Protein “Dilp8/INSL3” and Eating Disorder in Cancer Patients

When you have cancer, it is important to maintain your physical strength to withstand treatment. However, most cancer patients have difficulty maintaining their physical strength due to problems such as nausea and loss of appetite.

Korean researchers have found proteins that cause eating disorders that can significantly improve the effectiveness of chemotherapy in cancer patients.

Dr. Lee Kyu-sun’s research team at the Korea Institute of Biotechnology found a mechanism in which the protein “Dilp8/INSL3” secreted from cancer cells regulates appetite control hormones and identified the cause of eating disorders in cancer patients.

Cancer liquid syndrome, a complication of cancer in cancer patients, is a secondary disease that causes eating disorders and weight loss, resulting in a decrease in muscle and fat tissue and nutritional metabolic imbalance due to increased muscle and fat breakdown. This is known as a representative symptom that adversely affects the survival rate of cancer patients.

“Cancerliquid” is generally known to accompany more than 80% of digestive cancer patients, and eating disorders and weight loss in cancer patients are known to be the direct cause of death in 10-20% of all cancer patients.

The research team confirmed that the expression and secretion of certain proteins “Dilp8” derived from cancer cells is significantly increased through a fruit fly cancer model and RNA transcriptional analysis.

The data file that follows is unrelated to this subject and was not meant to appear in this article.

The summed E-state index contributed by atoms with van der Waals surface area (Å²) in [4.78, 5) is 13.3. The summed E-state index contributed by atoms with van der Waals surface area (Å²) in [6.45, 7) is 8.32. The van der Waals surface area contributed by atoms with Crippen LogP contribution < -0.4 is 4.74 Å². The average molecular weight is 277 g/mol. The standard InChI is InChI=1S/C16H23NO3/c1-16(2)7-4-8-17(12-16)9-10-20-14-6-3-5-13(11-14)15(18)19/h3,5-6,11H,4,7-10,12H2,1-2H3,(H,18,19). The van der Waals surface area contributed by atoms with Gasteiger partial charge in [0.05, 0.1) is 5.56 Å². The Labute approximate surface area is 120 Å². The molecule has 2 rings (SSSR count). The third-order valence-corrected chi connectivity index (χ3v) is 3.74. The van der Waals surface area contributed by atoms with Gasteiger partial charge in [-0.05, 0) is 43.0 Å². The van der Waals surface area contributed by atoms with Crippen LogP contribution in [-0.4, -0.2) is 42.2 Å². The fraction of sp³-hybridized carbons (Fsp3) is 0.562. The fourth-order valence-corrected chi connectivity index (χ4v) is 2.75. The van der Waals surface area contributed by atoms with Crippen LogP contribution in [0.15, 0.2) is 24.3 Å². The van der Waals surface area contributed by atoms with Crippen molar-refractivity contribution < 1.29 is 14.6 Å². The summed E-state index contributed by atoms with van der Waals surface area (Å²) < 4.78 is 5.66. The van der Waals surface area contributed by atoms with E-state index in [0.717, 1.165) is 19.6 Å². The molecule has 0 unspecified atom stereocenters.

This protein has been shown to alter the expression of appetite-controlled hormones through receptors in brain neurons, leading to eating disorders in the hyperparis cancer model.

In cancer-causing experimental rat models, this “Dilp8” protein and its homologous factor “INSL3” are significantly increased, causing eating disorders, especially when protein “INSL3” secreted by cancer cells is injected directly into the brain of mice.

In addition, Professor Kim Song-cheol’s team at Asan Medical Center in Seoul conducted a clinical association study on pancreatic cancer patients with the highest incidence of bad fluid and found that the concentration of the protein “INSL3” was high in pancreatic cancer patients with eating disorders.

It is expected that the newly identified diagnosis and regulation of proteins will increase the effectiveness of chemotherapy on cancer patients and contribute to the development of metabolic disease treatments.

Source: Yeom, E., Shin, H., Yoo, W. et al. Tumour-derived Dilp8/INSL3 induces cancer anorexia by regulating feeding neuropeptides via Lgr3/8 in the brain. Nat Cell Biol 23, 172–183 (2021).

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